Pashinyan the Realist?

Pashinyan the Realist?

Armenian Prime Minister Nikol Pashinyan’s address to the parliament on April 13, where he broached the idea of signing a peace agreement with Azerbaijan, reflected a significant shift in Armenian foreign policy away from making territorial claims against Azerbaijan to recognizing its territorial integrity with Karabakh as part of it. Accordingly, the Karabakh issue is no longer a matter of territory but of rights, hence an internal affair of Azerbaijan. Although Pashinyan’s speech has so far been accepted as nothing but political naivety in some circles, it actually put forward a realist interpretation of Armenia’s geopolitical positioning in the region in general and ongoing reconciliation with Azerbaijan in particular.

Pashinyan seems to understand the structural constraints Armenian foreign policy faces under current circumstances. More importantly, he knows well from his own experience that states pay dearly if they ignore changing power dynamics in their neighbourhood. In the period leading up to the Second Karabakh War, his government was threatening Azerbaijan with a new war for new territories or waging a diplomatic war against Turkey, a rising regional major power, while the West was AWOL from major geopolitical developments in the South Caucasus and Russia was in reactive mode to adapt its position to multiple events on different fronts from Belarus to Kyrgyzstan. The result was a humiliating defeat in Karabakh as Turkey openly supported Azerbaijan while Russia almost stood on the sidelines. Pashinyan confesses he just could not convince himself at that time that Armenia needed to make concessions to avoid the looming catastrophe, partly due to the local population’s aversion to surrendering the fruits of victory in the First Karabakh War. It shows how domestic power dynamics contribute to the emergence of a distorted view of external pressures that might eventually put state survival under question.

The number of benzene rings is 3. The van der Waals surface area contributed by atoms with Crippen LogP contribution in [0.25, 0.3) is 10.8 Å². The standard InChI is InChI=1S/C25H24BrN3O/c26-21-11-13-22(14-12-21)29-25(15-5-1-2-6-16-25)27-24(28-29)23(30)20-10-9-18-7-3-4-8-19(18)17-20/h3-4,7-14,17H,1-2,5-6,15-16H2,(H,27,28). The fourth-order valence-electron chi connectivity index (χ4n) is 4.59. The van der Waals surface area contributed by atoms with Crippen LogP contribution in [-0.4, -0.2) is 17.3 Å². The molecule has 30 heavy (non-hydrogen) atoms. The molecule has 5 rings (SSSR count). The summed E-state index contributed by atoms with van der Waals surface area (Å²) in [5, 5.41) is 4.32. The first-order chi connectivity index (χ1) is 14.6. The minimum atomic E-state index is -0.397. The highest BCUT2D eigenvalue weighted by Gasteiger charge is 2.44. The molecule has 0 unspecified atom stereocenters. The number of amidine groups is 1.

After the 44-day war, Armenia found itself with the smallest share in the regional distribution of power. Today, it is economically more inferior to its main rivals in the region. Azerbaijan and Turkey still keep their borders closed, depriving the Armenian economy of significant benefits from access to alternative markets. Militarily, Yerevan has to go a long way to recover its capabilities degraded in the war with Azerbaijan. Pandemic and ongoing destabilisation of the global economy in the context of the Russian invasion of Ukraine limit the government’s ability to extract or mobilise domestic resources to bolster its position in the regional security system. Furthermore, Armenia’s dependence on Russia as an economic and security guarantor has reached unprecedented levels. Now that Russia is overstretching itself in Ukraine, Pashinyan has cause for concern about Moscow’s future security commitments. When it comes to the EU, Brussels pressures Armenia to reach constructive peace with Azerbaijan. The April 6 trilateral meeting of the European Council President Charles Michel, Armenian Prime Minister Nikol Pashinyan, and Azerbaijani President Ilham Aliyev mostly embraced Baku’s forward-looking approach to negotiations (no mention of the OSCE or Karabakh’s status) with a specific emphasis on peace talks, sidelining Armenia’s attempts to create alternative agenda.